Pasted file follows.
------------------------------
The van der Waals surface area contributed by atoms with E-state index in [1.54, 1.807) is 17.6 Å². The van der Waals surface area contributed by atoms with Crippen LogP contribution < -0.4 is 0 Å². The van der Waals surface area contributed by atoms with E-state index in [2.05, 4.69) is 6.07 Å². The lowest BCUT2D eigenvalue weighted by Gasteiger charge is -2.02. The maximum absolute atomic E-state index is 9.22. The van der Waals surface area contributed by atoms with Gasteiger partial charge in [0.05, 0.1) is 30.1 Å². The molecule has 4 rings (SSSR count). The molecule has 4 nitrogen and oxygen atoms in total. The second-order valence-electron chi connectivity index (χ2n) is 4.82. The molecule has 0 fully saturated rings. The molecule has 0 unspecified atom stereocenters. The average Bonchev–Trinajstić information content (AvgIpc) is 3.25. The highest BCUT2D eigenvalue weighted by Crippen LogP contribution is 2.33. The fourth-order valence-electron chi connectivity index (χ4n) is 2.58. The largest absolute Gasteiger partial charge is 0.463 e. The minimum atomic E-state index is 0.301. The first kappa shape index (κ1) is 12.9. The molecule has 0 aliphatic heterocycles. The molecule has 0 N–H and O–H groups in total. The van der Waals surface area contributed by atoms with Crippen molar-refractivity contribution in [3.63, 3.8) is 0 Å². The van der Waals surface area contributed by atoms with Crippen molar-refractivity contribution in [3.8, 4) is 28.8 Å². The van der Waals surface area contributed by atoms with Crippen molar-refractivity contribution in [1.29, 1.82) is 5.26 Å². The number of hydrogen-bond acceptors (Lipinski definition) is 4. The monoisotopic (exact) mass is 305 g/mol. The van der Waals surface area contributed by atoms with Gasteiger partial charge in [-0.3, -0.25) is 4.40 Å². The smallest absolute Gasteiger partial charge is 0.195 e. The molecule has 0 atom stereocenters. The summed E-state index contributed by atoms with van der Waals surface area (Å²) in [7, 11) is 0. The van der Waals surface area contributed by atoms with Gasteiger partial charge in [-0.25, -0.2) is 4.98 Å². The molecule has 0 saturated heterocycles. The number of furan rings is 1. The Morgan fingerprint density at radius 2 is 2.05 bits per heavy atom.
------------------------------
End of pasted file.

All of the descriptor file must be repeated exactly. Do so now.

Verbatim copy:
The van der Waals surface area contributed by atoms with E-state index in [1.54, 1.807) is 17.6 Å². The van der Waals surface area contributed by atoms with Crippen LogP contribution < -0.4 is 0 Å². The van der Waals surface area contributed by atoms with E-state index in [2.05, 4.69) is 6.07 Å². The lowest BCUT2D eigenvalue weighted by Gasteiger charge is -2.02. The maximum absolute atomic E-state index is 9.22. The van der Waals surface area contributed by atoms with Gasteiger partial charge in [0.05, 0.1) is 30.1 Å². The molecule has 4 rings (SSSR count). The molecule has 4 nitrogen and oxygen atoms in total. The second-order valence-electron chi connectivity index (χ2n) is 4.82. The molecule has 0 fully saturated rings. The molecule has 0 unspecified atom stereocenters. The average Bonchev–Trinajstić information content (AvgIpc) is 3.25. The highest BCUT2D eigenvalue weighted by Crippen LogP contribution is 2.33. The fourth-order valence-electron chi connectivity index (χ4n) is 2.58. The largest absolute Gasteiger partial charge is 0.463 e. The minimum atomic E-state index is 0.301. The first kappa shape index (κ1) is 12.9. The molecule has 0 aliphatic heterocycles. The molecule has 0 N–H and O–H groups in total. The van der Waals surface area contributed by atoms with Crippen molar-refractivity contribution in [3.63, 3.8) is 0 Å². The van der Waals surface area contributed by atoms with Crippen molar-refractivity contribution in [3.8, 4) is 28.8 Å². The van der Waals surface area contributed by atoms with Crippen molar-refractivity contribution in [1.29, 1.82) is 5.26 Å². The number of hydrogen-bond acceptors (Lipinski definition) is 4. The monoisotopic (exact) mass is 305 g/mol. The van der Waals surface area contributed by atoms with Gasteiger partial charge in [-0.3, -0.25) is 4.40 Å². The smallest absolute Gasteiger partial charge is 0.195 e. The molecule has 0 atom stereocenters. The summed E-state index contributed by atoms with van der Waals surface area (Å²) in [7, 11) is 0. The van der Waals surface area contributed by atoms with Gasteiger partial charge in [-0.25, -0.2) is 4.98 Å². The molecule has 0 saturated heterocycles. The number of furan rings is 1. The Morgan fingerprint density at radius 2 is 2.05 bits per heavy atom.